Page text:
Rangers played their part in a momentous season for Scottish football in Europe

THE year 1967 in Scottish football is celebrated above all for Celtic's European Cup victory. The first British club to lift the trophy, Jock Stein's side also won the League Championship, the Scottish Cup, the League Cup and the Glasgow Cup.

That haul proves Celtic's pre-eminence, but Scottish sides in general were doing well in Europe at the time. Kilmarnock, for instance, reached the semi-finals of the Inter-Cities Fairs Cup, where they lost 4-2 on aggregate to Leeds United. In the same competition, Dundee United recorded memorable home-and-away victories over Barcelona in the second round before going out to Juventus in the last 16.

And then there was Rangers. Six years on from their last appearance in the Cup Winners' Cup final, they were in the competition again thanks to a 1-0 win over Celtic in the 1966 Scottish Cup final. The first match had been goalless, but in the replay a goal from Kai Johansen made the difference between the sides.

Rangers would come nowhere close to mounting a successful defence of the domestic trophy, as they were sent crashing out of the competition by Berwick Rangers in January 1967. By that time, however, they had embarked on a European run which would again take them all the way to the Cup Winners' final – and again end in disappointment.

The adventure began in low-key style for the Glasgow club when they were handed a first-round meeting with Glentoran of Northern Ireland. The part-timers emerged with a more than creditable 1-1 draw from the first leg, but their hopes of causing an upset were dashed in the return at Ibrox, when Rangers won 4-1.

The second round was far tighter for the Scottish club, who were drawn against Dortmund. Their 2-1 victory in the home leg meant there was still a lot of work for them to do if they were to go through, but they dug in well in Germany to earn a goalless draw.

This season's European campaign, which began in the Champions League and is about to culminate in the UEFA Cup final, has been one of the longest ever mounted by a British club. In the days of three European competitions, however, things were far simpler, and those victories over Glentoran and Dortmund were enough to take Rangers into the quarter-finals, where Real Zaragoza awaited.

The teams were evenly matched. Very evenly, in fact.

Rangers won 2-0 at Ibrox, Zaragoza won 2-0 in their stadium, La Romareda. The tie having finished 2-2 on aggregate, with neither side having scored more away goals, there was only one thing for it: a coin toss.

Penalty shootouts, today's preferred means for breaking a deadlock, are sometimes criticised for the supposedly random element they introduce into a game, but they do at least showcase some footballing skills. The toss of a coin, on the other hand, reduces a sporting contest to a game of chance.

In those days, however, it was all part of the fun, and fortunately for Rangers they were the ones laughing after the game in Spain. Their good fortune took them through to a semi-final against Slavia Prague, who proved to be less formidable opponents than Zaragoza had been. Rangers won the first leg in Czechoslovakia 1-0, then made sure of their place in the final by winning at Ibrox by the same score.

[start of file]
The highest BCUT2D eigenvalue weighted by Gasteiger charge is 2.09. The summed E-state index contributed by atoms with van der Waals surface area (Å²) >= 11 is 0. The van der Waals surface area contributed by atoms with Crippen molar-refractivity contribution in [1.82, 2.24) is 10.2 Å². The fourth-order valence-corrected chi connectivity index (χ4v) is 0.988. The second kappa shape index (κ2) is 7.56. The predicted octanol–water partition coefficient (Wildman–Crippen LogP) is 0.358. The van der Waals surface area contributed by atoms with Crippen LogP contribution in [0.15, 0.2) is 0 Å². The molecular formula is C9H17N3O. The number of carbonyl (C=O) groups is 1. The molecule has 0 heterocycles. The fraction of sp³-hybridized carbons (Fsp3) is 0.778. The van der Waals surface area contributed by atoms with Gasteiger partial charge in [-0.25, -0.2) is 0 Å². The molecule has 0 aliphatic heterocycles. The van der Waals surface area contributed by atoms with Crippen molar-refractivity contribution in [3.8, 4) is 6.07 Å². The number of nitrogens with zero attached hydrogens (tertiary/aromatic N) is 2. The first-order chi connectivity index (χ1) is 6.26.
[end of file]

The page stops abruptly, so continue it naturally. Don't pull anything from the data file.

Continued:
Victory took them through to a final against Bayern Munich, the team they might have been playing in Manchester tomorrow evening but for Zenit St Petersburg's storming performance in the second leg of their semi-final. Bayern are now recognised as one of the biggest and most consistently successful teams in Europe, but in 1967 they were only beginning their rise.

At that time, for example, they had won only one German league title – and that was way back at the start of the 1930s. Even so, in Sepp Maier, Franz Beckenbauer and Gerd Muller they had a particularly strong spine to their side, and in retrospect at least can be seen as a more balanced team than their opponents. John Lawrence, the Rangers chairman, summed up the shortcomings of his own side rather well on the eve of the final in Nuremberg. "At the moment there are three half-backs in the forward line," he said, showing why that particular Rangers line-up would come to be known on occasion as 'the team with no strikers'.

"We have the best defence in Britain," Lawrence continued. "But we realise that we need two new forwards and we are looking for them."

That need became painfully evident in the final. Bayern began fiercely, but the Rangers defence, marshalled by John Greig, first withstood the onslaught and then helped their team gain the upper hand. But Willie Henderson and Willie Johnston, the two wingers, found it hard to make inroads. And, apart from an incident in which Roger Hynd had the ball in the net but was ruled to have fouled the goalkeeper, the 'half-backs' up front proved themselves to be playing in the wrong position.

The 90 minutes came and went without a goal – no surprise given the strength of the Rangers defence and the ineffectiveness of its attack. As extra time wore on, it was increasingly clear that one goal would settle the game – and it went Bayern's way in the 109th minute, when Franz 'The Bull' Roth beat Ron McKinnon to a speculative ball then slammed it into the net.

The script is surely one which many Rangers supporters will dread seeing re-run tomorrow evening – a defence which holds out and holds out but in the end is broken down, and an attack which is then unable to fulfil its end of the bargain.

Given Lawrence's comments and Celtic's unprecedented domination domestically, it was no surprise that Rangers began rebuilding in the summer of 1967. They held on to the key players who had taken them to Nuremberg, however, and those players would repay their employers' faith five years later, when the club lifted their one and only European trophy.